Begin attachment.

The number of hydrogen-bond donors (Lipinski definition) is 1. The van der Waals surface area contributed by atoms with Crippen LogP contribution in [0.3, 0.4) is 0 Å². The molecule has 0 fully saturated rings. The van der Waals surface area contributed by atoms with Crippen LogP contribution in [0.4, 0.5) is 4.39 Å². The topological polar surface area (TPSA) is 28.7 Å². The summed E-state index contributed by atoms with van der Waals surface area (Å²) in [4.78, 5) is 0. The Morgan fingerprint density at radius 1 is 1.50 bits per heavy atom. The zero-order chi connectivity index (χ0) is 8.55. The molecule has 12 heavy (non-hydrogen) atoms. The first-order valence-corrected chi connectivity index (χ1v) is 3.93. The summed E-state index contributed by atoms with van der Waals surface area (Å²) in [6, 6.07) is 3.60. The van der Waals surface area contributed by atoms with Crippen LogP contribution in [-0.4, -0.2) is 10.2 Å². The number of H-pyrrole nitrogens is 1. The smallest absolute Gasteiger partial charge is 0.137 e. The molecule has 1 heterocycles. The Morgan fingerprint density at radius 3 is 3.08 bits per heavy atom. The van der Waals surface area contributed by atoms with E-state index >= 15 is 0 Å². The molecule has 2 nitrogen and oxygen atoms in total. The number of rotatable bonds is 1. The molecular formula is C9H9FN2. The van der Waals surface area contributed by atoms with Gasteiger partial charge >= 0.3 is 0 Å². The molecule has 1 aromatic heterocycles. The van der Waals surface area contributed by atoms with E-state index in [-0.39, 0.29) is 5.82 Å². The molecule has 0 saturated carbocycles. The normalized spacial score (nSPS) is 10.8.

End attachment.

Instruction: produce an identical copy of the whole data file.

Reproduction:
The number of hydrogen-bond donors (Lipinski definition) is 1. The van der Waals surface area contributed by atoms with Crippen LogP contribution in [0.3, 0.4) is 0 Å². The molecule has 0 fully saturated rings. The van der Waals surface area contributed by atoms with Crippen LogP contribution in [0.4, 0.5) is 4.39 Å². The topological polar surface area (TPSA) is 28.7 Å². The summed E-state index contributed by atoms with van der Waals surface area (Å²) in [4.78, 5) is 0. The Morgan fingerprint density at radius 1 is 1.50 bits per heavy atom. The zero-order chi connectivity index (χ0) is 8.55. The molecule has 12 heavy (non-hydrogen) atoms. The first-order valence-corrected chi connectivity index (χ1v) is 3.93. The summed E-state index contributed by atoms with van der Waals surface area (Å²) in [6, 6.07) is 3.60. The van der Waals surface area contributed by atoms with Crippen LogP contribution in [-0.4, -0.2) is 10.2 Å². The number of H-pyrrole nitrogens is 1. The smallest absolute Gasteiger partial charge is 0.137 e. The molecule has 1 heterocycles. The Morgan fingerprint density at radius 3 is 3.08 bits per heavy atom. The van der Waals surface area contributed by atoms with E-state index >= 15 is 0 Å². The molecule has 2 nitrogen and oxygen atoms in total. The number of rotatable bonds is 1. The molecular formula is C9H9FN2. The van der Waals surface area contributed by atoms with Gasteiger partial charge >= 0.3 is 0 Å². The molecule has 1 aromatic heterocycles. The van der Waals surface area contributed by atoms with E-state index in [-0.39, 0.29) is 5.82 Å². The molecule has 0 saturated carbocycles. The normalized spacial score (nSPS) is 10.8.